When I was 10 years old, my dad started a cement curbing business that required all of his boys to involuntarily join the family business.
The creation of this business required the purchase of an old truck to pull the trailer that my dad had personally built and retrofit to haul one ton of sand, a cement mixer (mounted to the back of the trailer), and 80-100 bags of concrete.
Once loaded, we would then place the other small machinery, wheel barrels, shovels, etc, onto the trailer. Each day four or five of us would pile into the truck and we would head off down the road in search of new sand and concrete in route to our jobs.
Needless to say, we were unknowingly loading our truck and trailer improperly. As I look back now, I can recall several, and I mean several, precarious situations that we were in as we worked our tails off to provide for our family.
Those were hard fought, great days. Our family was no different than thousands of Americans hustling every day to provide for their families in a very similar way.
What Is Gross Combined Weight Rating?
In previous blog posts, we have discussed the importance of knowing your gross vehicle weight rating (GVWR) and gross trailer weight (GTW).
What happens when you add these two weights together?
Does it even matter?
Gross combined weight rating or GCWR is the maximum allowable weight of both the loaded tow vehicle and the loaded trailer that the tow vehicle can handle safely. This maximum combined weight rating is determined by the manufacturer and can be found on your vehicle’s placard.
Most of us don’t even know that this weight rating exists or that it should be measured appropriately before towing.
According to Ford’s RV and Trailer Towing Guide, the gross combined weight can be found by adding the gross vehicle weight (GVW) with the gross trailer weight (GTW)/loaded trailer weight. It is important to remember that the gross vehicle weight is the base curb weight of the vehicle (weight of the vehicle including a full tank of fuel and all standard equipment, not passengers) plus the cargo weight (all weight added to the base curb weight including cargo, optional equipment, and trailer tongue weight) plus the passenger weight.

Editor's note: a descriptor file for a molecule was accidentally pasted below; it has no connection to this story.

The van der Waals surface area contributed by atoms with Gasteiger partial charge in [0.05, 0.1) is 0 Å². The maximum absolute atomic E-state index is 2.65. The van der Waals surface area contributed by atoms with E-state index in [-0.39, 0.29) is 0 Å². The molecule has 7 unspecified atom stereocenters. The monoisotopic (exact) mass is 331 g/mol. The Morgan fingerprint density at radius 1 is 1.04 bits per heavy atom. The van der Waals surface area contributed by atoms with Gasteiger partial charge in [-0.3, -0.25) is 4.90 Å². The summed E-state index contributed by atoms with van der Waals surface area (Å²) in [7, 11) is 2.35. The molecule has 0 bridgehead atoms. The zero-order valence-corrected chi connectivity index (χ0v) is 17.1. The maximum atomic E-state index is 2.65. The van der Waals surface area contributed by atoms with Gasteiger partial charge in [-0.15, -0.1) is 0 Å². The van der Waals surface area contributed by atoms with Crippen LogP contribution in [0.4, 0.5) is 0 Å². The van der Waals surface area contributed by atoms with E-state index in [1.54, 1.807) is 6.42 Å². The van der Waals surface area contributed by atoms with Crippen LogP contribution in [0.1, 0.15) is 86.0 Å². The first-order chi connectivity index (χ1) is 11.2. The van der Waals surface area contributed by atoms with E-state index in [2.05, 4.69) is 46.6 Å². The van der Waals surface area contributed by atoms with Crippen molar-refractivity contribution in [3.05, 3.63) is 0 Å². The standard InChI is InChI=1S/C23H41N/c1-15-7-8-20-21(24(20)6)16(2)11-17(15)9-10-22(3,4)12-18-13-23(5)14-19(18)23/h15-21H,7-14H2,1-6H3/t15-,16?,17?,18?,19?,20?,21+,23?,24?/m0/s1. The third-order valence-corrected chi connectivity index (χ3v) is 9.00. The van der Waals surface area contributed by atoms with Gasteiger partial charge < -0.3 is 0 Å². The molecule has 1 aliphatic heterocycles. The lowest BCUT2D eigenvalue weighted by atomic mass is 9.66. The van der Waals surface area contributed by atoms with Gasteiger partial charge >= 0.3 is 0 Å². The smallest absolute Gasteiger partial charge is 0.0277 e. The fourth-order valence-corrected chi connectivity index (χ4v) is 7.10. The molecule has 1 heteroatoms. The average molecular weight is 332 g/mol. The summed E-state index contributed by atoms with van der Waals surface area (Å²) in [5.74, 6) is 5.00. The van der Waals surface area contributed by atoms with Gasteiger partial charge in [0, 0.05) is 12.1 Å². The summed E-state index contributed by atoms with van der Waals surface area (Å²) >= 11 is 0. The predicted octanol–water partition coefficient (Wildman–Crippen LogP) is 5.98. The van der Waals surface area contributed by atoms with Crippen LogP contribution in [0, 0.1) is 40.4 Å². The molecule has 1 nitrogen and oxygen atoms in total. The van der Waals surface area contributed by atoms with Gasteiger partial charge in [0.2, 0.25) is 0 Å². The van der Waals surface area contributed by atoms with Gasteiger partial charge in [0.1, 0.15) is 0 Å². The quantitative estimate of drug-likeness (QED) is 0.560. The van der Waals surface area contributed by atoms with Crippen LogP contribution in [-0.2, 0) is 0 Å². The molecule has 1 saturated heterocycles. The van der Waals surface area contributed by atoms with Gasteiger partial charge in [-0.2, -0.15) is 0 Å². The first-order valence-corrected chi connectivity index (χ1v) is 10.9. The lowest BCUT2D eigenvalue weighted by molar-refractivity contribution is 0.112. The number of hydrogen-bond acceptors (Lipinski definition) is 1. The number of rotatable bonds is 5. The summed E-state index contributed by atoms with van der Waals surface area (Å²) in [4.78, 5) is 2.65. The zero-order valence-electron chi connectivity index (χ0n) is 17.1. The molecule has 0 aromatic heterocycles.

The gross trailer weight is the weight of the empty trailer combined with the weight of anything you put on or inside of the trailer. Below is a visual illustration from Ford’s Towing Guide.
You can determine your gross combined weight by finding a public scale in your area and pulling your fully loaded tow vehicle and trailer onto the scale. This is a time consuming task, but one that you will not regret. The gross combined weight of the tow vehicle and trailer must never exceed the GCWR.
When you choose to overload and exceed the GCWR, you are at risk of damaging both the tow vehicle and trailer, and you put your safety and the safety of those around you at risk. When the GCWR is exceeded, the ability to control the load becomes extremely difficult and trying to slow or stop that heavy of a load can be nearly impossible. It is also important to note that the brakes on the tow vehicle are only rated for the GVWR and not the GCWR.
Separate trailer brakes should be used if the GCW of the tow vehicle and trailer exceeds the GVWR of the towing vehicle.
Exceeding the GCWR can cause many different dangerous issues and can put you and those around you in an unsafe situation. Make sure to know your GCW before you tow! After many years of experiencing the lack of safe towing in our family business, today our family and team have again worked our tails off to provide the world with Towing Peace of Mind.
Weigh Safe products will provide you the measurement of tongue weight, which will aid you in your important pre-tow checklist of measurements.
Please know before you tow.
Author: Brandon Doman